There was a man in the land of Uz, whose name was Job; and that man was perfect and upright, and one that feared God, and eschewed evil.
 

1:1 land of Uz. The land of Uz is mentioned in Lamentations 4:21 as home to the “daughter of Edom.” Edom was the same as Esau, brother of Jacob, who later moved into the region, around the southern end of the Dead Sea. It was possibly named after Uz, the grandson of Seir the Horite (Genesis 36:20-21, 28), who gave his own name to Mount Seir, in the land of Edom. He, in turn, may have been named after Uz, the grandson of the patriarch Shem (Genesis 10:21-23). Alternatively, the latter may himself have first settled this region.

1:1 Job. Job was a real person, as confirmed in both Old and New Testaments (Ezekiel 14:14,20; James 5:11), despite the contention of religious liberals that he was only a mythological character. The entire context of Job’s narrative is clearly in the patriarchal age, probably the time of Abraham or earlier. Jacob had a grandson named Job (Genesis 46:13) and there are several Jobabs in the Bible (e.g., Genesis 36:33), but all of these clearly lived after the time of this Job. Some have suggested that Job was either Shem or Melchizedek, but these are mere speculations. Job’s narrative stands all alone, probably the oldest book of the Bible, except for the first eleven chapters of Genesis.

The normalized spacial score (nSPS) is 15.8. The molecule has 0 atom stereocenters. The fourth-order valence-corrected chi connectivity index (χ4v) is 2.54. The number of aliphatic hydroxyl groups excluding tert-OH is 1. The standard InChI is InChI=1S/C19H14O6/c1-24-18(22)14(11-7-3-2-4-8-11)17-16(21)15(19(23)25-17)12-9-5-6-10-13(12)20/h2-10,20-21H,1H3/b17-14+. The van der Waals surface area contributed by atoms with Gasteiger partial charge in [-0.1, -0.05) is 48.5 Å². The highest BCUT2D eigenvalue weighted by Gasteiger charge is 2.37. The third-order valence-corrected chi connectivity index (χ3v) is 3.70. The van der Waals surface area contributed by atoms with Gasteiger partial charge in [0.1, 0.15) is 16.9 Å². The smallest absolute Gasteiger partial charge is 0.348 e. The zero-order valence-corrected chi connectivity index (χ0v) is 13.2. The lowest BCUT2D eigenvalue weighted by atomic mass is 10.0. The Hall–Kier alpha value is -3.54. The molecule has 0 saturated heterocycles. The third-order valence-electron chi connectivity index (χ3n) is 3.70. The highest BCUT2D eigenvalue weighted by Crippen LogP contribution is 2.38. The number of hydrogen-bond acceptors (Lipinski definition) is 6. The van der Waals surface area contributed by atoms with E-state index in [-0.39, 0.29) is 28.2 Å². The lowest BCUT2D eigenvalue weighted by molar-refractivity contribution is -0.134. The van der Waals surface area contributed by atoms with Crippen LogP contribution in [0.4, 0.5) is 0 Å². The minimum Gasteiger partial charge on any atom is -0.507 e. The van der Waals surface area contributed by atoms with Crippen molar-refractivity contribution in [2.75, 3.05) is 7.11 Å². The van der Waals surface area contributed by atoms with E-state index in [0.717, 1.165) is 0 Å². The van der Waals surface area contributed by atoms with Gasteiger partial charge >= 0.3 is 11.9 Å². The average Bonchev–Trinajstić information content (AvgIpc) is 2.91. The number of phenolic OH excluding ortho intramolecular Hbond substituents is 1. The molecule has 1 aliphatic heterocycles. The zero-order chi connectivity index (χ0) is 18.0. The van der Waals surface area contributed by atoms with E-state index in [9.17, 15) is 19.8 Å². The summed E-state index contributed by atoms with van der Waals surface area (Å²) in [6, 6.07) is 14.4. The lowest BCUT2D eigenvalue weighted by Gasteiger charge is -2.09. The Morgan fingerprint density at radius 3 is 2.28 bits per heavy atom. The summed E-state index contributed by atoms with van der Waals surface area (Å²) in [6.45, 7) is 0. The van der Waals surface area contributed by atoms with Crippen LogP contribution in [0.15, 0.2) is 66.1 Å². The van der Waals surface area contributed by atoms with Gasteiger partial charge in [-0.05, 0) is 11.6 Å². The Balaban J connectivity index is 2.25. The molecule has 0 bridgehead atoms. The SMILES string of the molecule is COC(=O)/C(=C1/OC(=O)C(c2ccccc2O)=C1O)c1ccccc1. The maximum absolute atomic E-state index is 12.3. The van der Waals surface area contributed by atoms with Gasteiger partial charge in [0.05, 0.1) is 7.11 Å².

1:1 perfect and upright. Job was the world’s most righteous and godly man since Noah and before Daniel (Ezekiel 14:14,20). This introductory statement was twice confirmed by God Himself (Job 1:8; 2:3). He was also “the greatest of all the men of the east” (Job 1:3), probably the most wealthy and influential man in all the “nations” of the region.

1:1 eschewed. Old English for “shunned.”


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